Expect crossover crowds at the Friday night performance of Alonzo King LINES: some to see virtuosic contemporary ballet at its height and some to hear live the legendary classical and jazz bassist Edgar Meyer. San Francisco-based King and his company are known for fertile collaborative projects—last year with Chicago’s Hubbard Street Dance—and for this visit, they bring an impressive set of collaborators in tow: Meyer, who will accompany with a piece he composed for LINES Ballet’s thirtieth anniversary and, on Thursday night, Israeli mezzo-soprano Maya Lahyani in her Chicago debut. Lahyani sings part of the score of King’s “Constellation,” an evening-length work woven through a thousand points of light. Read the rest of this entry »
The creation of life, death and grieving, pure beauty, perfect love—these were the bold colors on John Neumeier’s palate when he made the strokes for his monumental, abstract masterpiece, set to Mahler’s Third Symphony. Neumeier’s magnum opus, choreographed in 1975, is a massive, ambitious work set to the entirety of Mahler’s score: six movements that invite the viewer into an unadorned, dreamlike landscape of archetypes, pure feeling and dreams. The Third Symphony is an emotionally driven ballet—sometimes to a fault—but the unflagging sincerity of the choreography and the dancers performing it (Neumeier, a Milwaukee native, has been the primary choreographer for the Hamburg Ballet for decades) make moments that could feel maudlin in the hands of another into the hallmarks of genius. Read the rest of this entry »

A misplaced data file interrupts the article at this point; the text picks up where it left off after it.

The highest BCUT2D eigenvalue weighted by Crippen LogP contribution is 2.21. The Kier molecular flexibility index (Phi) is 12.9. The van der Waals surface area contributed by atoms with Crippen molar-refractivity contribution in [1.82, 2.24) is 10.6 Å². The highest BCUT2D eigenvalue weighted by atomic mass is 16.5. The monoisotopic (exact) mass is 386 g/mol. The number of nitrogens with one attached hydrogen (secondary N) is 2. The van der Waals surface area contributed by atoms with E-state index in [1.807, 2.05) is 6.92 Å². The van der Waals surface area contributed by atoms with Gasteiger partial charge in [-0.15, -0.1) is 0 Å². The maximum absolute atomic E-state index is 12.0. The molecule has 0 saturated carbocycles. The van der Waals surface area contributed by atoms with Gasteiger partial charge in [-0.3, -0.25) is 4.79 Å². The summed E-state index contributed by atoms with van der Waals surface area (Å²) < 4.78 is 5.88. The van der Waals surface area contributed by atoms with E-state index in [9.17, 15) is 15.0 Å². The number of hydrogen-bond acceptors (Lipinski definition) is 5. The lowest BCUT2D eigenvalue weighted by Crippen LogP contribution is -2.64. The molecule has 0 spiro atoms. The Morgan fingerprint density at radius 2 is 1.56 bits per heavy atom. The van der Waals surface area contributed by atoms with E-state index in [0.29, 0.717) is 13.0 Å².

Walking through the cinderblock, cement and steel pipes of the parking structure and into the stark modern lobby of The Harris Theater at Millennium Park, I couldn’t help but be reminded that I wasn’t at my Daddy’s Opera House. Chicago Opera Theater opened its fortieth Anniversary Season, serving the greater community as both an addition and an answer to our famed Lyric Opera of Chicago, with a production of “Queenie Pie,” jazz-great Duke Ellington’s unfinished, flawed, but compelling “street opera.” Calling their 2014 season “Illusions and Delusions,” COT continues to exhibit its ambition to bring both a new audience to opera, and to present an alternative to Chicago’s already established opera-loving constituency, by offering a season completely devoid of any of the standard operatic repertoire. Past attempts to mix both expected and unexpected fare notwithstanding, general director Andreas Mitisek, who began his steerage of COT in June 2012, appears determined to sail into new and under-examined compositional waters. Read the rest of this entry »
Once was the time, when it came to performing arts, that Chicago was a great place to come from. But thanks to the constant upward trajectory of our community, Chicago is now a great place to come from AND to return to. Every year we see more and more evidence of this, whether it’s the regular homecomings of the likes of Michael Shannon and David Cromer, the Chicago reorientation of international stars like Renee Fleming and Riccardo Muti or the burgeoning national reputations of Tracy Letts and Alejandro Cerrudo, we’ve got quite a perpetual show going on. That means of course, that culling a growing short-list of 300 or so down to the fifty folks who make up this year’s Players, is getting more painful. But we’re crying tears of joy as we do it. What follows are the fifty artists (as opposed to last year’s behind-the-scenesters) in dance, theater, comedy and opera who are making the greatest impact on Chicago stages right now.